[vi] The same observation is made by Y. Kutscher (1909–1971), Milim Ve’toldoteihem, Jerusalem, 1961, p. 99. However, we believe that the similarity has a logical basis.
[vii] If the karpo¯tos were uncritically associated with karpas(os)—instead of karpos—and, secondarily, karpas(os) was taken to be a variant of karbis(a) “variegated-color,” it would be easy to account for the ketonet passim in Genesis 37:3 becoming “variegated-color tunic” in the LXX.
[viii] Greek-English Lexicon, id.
[ix] Pesakhim 114b. Haggadah shel Pesakh, Iyunei Haggadah, Haim Benish, Bnei Brak, 1989, pp. 50–57.
[x] The term has been translated variably as “sleeved robe”, “ornamented tunic”, “a sleeved tunic to the wrist”, “a coat of many colors”, “richly ornamented robe.” Although we do not know the exact meaning, it appears that it was a [royal] coat/robe with colorful stripes.
[xi] Siddur Beis Jacov (Rabbi Ya’acov Emden), Lemberg, 1914, p. 231
[xii] Siddur Rav Amram Gaon, D. Goldschmidt edition, Mosad Harav Kook, Jerusalem, 1971, p. 112
[xiii] Itzhak Raphael, introduction to Sefer Hamanhig, Mosad Harav Kook, Jerusalem, 1994, p. 30
[xiv] Lev. 3:17; 7:26; 17:14; 19:26; Deut. 12:16
[xv](Deut. 32:14) [the blood of the grape you’ll drink] clearly refers to wine. See also Gen. 49:11 and the Targum to Job 2:11. This tradition was also adopted later by Christianity where the wine of the communion represents the blood of Jesus.
[xvi] The red wine was better and stronger ééï çîø (Ps. 75:9), ééï ëé éúàãí (Prov. 23:31), and sorek (Isa. 5:2) the choicest vine, produced dark-colored grapes. See Jewish Encyclopedia (NY, 1925) XII, p. 532.
[xvii] Taz to Orah Khayim 472:11
[xviii]Orah Hayim 472:11
[xix] See a detailed discussion on the “blood libel” and bibliography in Encyclopaedia Judaica, Jerusalem, 1971, Vol. IV, pp. 1120.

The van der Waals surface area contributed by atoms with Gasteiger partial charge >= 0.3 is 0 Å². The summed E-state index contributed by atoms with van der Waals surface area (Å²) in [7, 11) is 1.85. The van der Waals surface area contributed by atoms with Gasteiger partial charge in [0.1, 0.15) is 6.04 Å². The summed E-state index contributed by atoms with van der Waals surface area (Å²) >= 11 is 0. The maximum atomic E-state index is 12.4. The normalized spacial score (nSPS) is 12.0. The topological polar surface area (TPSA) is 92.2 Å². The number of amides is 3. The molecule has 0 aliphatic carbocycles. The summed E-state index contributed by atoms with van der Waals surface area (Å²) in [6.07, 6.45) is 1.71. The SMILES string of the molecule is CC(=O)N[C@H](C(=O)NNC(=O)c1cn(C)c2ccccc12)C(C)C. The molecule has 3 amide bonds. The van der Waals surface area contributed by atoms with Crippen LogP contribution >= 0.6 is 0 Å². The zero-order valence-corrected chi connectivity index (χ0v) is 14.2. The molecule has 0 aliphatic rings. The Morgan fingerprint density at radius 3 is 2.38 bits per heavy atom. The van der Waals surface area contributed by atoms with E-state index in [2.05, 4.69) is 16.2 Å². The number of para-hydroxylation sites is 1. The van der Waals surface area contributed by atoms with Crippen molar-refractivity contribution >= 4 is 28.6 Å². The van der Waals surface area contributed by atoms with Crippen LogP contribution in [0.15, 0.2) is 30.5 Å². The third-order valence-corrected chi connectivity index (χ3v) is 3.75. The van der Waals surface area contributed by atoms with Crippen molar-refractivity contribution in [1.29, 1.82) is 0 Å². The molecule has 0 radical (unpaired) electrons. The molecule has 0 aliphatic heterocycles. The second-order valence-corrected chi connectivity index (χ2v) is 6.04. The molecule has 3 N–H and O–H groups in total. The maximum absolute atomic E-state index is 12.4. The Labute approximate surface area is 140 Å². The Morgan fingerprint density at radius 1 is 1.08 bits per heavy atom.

[xx] In the Commentary to Pesakhim, in a section called “Seder shel Pesakh.” The Beit Yoseph quoted him in the Tur Orah Hayim, Hilchot Pesakh 473. The end of the sentence reads: åîöàúé ùéù òåùéï àåúå áîé îìç This sentence suggests that R. Karo was surprised to find a new custom of dipping the Karpas into salt-water. Conversely, this remark can suggest the rarity of the salt-water custom. Coming from a Sephardic background, he was familiar with the dipping the Karpas into red substances, while Rabbeinu Tam from Ashkenaz is reported to have dipped the Karpas into vinegar or into salt water and ruled against dipping it into Kharoset. Tosfot, s.v. Metabel, Pesakhim 114a.
[xxi] We are assuming that initially all vinegar used for the Seder service was red-wine vinegar, for it was more popular.
[xxii] Yad - Hilchot khametz umatzah 8:2
[xxiii] " Yad - Hilchot khametz umatzah 7:12
[xxiv] Joseph Kafih Halichot Teyman, Jerusalem, 1987, p. 21
[xxv] Pesakhim 10:3 “zecher ladam”
[xxvi] " Rema, Orah Khayim 473:5; Beit Yosef, Orah Khayim, Hilchot Pesakh 173.
[xxvii] We wish to thank Ephraim Dardashti for pointing out this Persian custom to us.
[xxviii] Mishneh Torah, Maimonides, Rabbeinu Manoah to ‘Hilchot khametz umatzah’ 8:2, Frankel Edition, Jerusalem, 1975, p. 343 The Rabbeinu Manoah commentary is also called Sefer Hamenuhah.
[xxix] Simkhat haregel to the word “karpas”, Eshkol Edition, Jerusalem, 1990, p. 25
[xxx] Parashat Tzav, first year, Jerusalem, 1994, p. 148.
[xxxi] For example: the following Midrash appears in the Jerusalem Talmud (Peah 1:16): Joseph told his father Jacob bad things about his brothers in the following three categories: 1. eating live flesh; 2. treating their brothers born of the concubines as slaves; 3. having illicit relationships with the daughters of the land. Joseph was therefore punished in each of these areas. 1. blood of one of the animals was used for his striped garment; 2. he himself became a slave; 3. the wife of Potiphar tempted him. In effect, this Midrash suggests that it was Joseph himself who was at fault, and that the sale was a divine decree for the brothers to act upon. See other legends in In Potiphar’s House by James L. Kugel, Harper Collins, 1990, pp. 79–84
[xxxii] " [why two dippings? so that the children will notice it] Pesakhim 114b.
[xxxiii] In the ele ezkerah section of Mussaph.

Monday, April 10, 2006

What are Miracles? - A few thoughts.

Rambam in his commentary to Mishna 5:5 in Avos states: